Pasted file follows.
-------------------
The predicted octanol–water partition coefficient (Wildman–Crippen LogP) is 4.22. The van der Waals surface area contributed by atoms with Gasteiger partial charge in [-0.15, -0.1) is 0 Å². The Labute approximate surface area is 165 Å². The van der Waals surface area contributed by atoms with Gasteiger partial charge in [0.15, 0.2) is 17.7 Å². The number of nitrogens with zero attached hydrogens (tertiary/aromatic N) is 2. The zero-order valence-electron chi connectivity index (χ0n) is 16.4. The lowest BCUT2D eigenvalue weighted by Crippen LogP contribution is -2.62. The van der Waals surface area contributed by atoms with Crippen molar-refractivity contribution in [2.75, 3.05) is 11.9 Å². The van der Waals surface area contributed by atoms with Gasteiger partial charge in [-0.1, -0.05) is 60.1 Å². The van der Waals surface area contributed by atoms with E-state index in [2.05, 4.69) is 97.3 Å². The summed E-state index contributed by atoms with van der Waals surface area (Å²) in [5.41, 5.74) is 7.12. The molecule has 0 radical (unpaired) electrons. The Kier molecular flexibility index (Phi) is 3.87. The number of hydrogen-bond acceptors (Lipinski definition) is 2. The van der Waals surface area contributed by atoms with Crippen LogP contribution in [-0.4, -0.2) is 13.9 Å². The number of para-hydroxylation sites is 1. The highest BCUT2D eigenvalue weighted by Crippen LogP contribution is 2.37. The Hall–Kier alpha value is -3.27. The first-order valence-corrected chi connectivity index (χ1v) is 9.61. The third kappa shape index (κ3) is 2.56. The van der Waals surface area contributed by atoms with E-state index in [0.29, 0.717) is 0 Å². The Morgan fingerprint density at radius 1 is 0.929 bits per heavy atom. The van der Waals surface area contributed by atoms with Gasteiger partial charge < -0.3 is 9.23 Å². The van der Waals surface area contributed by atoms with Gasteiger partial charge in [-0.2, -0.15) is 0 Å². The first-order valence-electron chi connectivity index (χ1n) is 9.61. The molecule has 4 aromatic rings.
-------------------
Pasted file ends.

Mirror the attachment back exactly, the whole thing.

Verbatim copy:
The predicted octanol–water partition coefficient (Wildman–Crippen LogP) is 4.22. The van der Waals surface area contributed by atoms with Gasteiger partial charge in [-0.15, -0.1) is 0 Å². The Labute approximate surface area is 165 Å². The van der Waals surface area contributed by atoms with Gasteiger partial charge in [0.15, 0.2) is 17.7 Å². The number of nitrogens with zero attached hydrogens (tertiary/aromatic N) is 2. The zero-order valence-electron chi connectivity index (χ0n) is 16.4. The lowest BCUT2D eigenvalue weighted by Crippen LogP contribution is -2.62. The van der Waals surface area contributed by atoms with Crippen molar-refractivity contribution in [2.75, 3.05) is 11.9 Å². The van der Waals surface area contributed by atoms with Gasteiger partial charge in [-0.1, -0.05) is 60.1 Å². The van der Waals surface area contributed by atoms with E-state index in [2.05, 4.69) is 97.3 Å². The summed E-state index contributed by atoms with van der Waals surface area (Å²) in [5.41, 5.74) is 7.12. The molecule has 0 radical (unpaired) electrons. The Kier molecular flexibility index (Phi) is 3.87. The number of hydrogen-bond acceptors (Lipinski definition) is 2. The van der Waals surface area contributed by atoms with Crippen LogP contribution in [-0.4, -0.2) is 13.9 Å². The number of para-hydroxylation sites is 1. The highest BCUT2D eigenvalue weighted by Crippen LogP contribution is 2.37. The Hall–Kier alpha value is -3.27. The first-order valence-corrected chi connectivity index (χ1v) is 9.61. The third kappa shape index (κ3) is 2.56. The van der Waals surface area contributed by atoms with E-state index in [0.29, 0.717) is 0 Å². The Morgan fingerprint density at radius 1 is 0.929 bits per heavy atom. The van der Waals surface area contributed by atoms with Gasteiger partial charge < -0.3 is 9.23 Å². The van der Waals surface area contributed by atoms with Gasteiger partial charge in [-0.2, -0.15) is 0 Å². The first-order valence-electron chi connectivity index (χ1n) is 9.61. The molecule has 4 aromatic rings.